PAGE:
"When I was challenged physically, emotionally, and spiritually… I grew. It was the hardest thing I’ve ever done. Yet, I suppose that’s part of why I did what I did it; why I took a Gap year. There is so much more that will shape and change you than what you encounter in your everyday life. From east to west, God stretched my comfort- He raised questions in my life. And I sought those questions that led me into a deeper realization of who I was. Real life situations pushed me to see where my heart stood and not necessarily what I wanted to do in life but a passionate desire of who I wanted to be. Adventuring for a year to delve into the depths of God’s mystery rewarded me with maturity and understanding. We do not serve a timid or domesticated God, nor do we live a life with apathetic hearts. Time abroad taught me the real appreciation of education with the knowledge of the realities the world holds. Outside the gates of college, the world awaits me once again. I’ve tasted it; and am ready for it."
-Russ Crowe, current summer staff
"Taking a year off to solely focus on the things I have always wanted to do and have great passion for was one of the best choices I made. With no academic stress or pressure, I was able to venture out to countries and meet people that radically changed my life. It’s a rare opportunity we have, with the ability and choice to go outside our “norms” and have life changing experiences.
Allowing yourself to grow outside a school environment, away from your comforts and familiarities, is such an enriching experience. I guarantee your life will be ruined for the ordinary, in a good way. Take a year off and take risks, live, challenge yourself, try something new, travel, but above all, love."
"Half way through my senior year of high school, I decided that I was going to take a gap year. A pretty novel concept in my high school, I didn't have very many resources to turn to...Honestly, my gap year was a life-changing experience. I think that the best thing that I did was to split up my gap year into different sections. Each segment of my gap year provided a different learning experience and new knowledge about myself and my interests. Peru was one of the best things I have ever done, but by the end of my three months there, I was ready to go. It was one of the best things that I've ever done, but sometimes it was hard.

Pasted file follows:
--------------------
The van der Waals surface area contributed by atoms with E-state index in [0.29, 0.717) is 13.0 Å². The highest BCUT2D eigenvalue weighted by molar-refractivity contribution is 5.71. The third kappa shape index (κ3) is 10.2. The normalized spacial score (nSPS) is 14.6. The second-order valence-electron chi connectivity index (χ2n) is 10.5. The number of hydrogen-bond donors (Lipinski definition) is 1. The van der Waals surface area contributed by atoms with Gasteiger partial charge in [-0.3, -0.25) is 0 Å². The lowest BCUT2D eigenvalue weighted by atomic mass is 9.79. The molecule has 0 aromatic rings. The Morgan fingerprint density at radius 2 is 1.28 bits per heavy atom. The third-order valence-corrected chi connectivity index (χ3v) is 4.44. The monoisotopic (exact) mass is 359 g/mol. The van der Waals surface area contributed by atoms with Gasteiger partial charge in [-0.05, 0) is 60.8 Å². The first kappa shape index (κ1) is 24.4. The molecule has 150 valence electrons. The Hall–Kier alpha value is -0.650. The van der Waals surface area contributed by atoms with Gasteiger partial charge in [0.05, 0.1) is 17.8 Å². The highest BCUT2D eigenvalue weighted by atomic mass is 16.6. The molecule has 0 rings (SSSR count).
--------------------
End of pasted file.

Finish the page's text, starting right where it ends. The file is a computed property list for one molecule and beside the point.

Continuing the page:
For me, taking a year off from school was the perfect thing to do. In a time when people are dealing with ridiculous pressures to pay off student loans or to transition straight into the workplace or grad school right after graduation, my gap year provided a much-needed break from all of the pressures. Even though I missed out on going through the first year experience with my friends, it was definitely worth it. And I wouldn't switch places with my friends for the world.
Also, for the record, it's not weird at all being a year older than everyone else in your grade."
Vision: Vocational Discovery in a Global Community
Mission: We prepare college-bound high school graduates for success in higher education through domestic and international learning adventures that help them clarify their faith, discover their passions, focus their career goals, in a global context.
Values: We believe the primary way to teach students how to live out faith in the real world is to expose them to the real world in a control group. Students will leave The KIVU Gap Year with real world experience.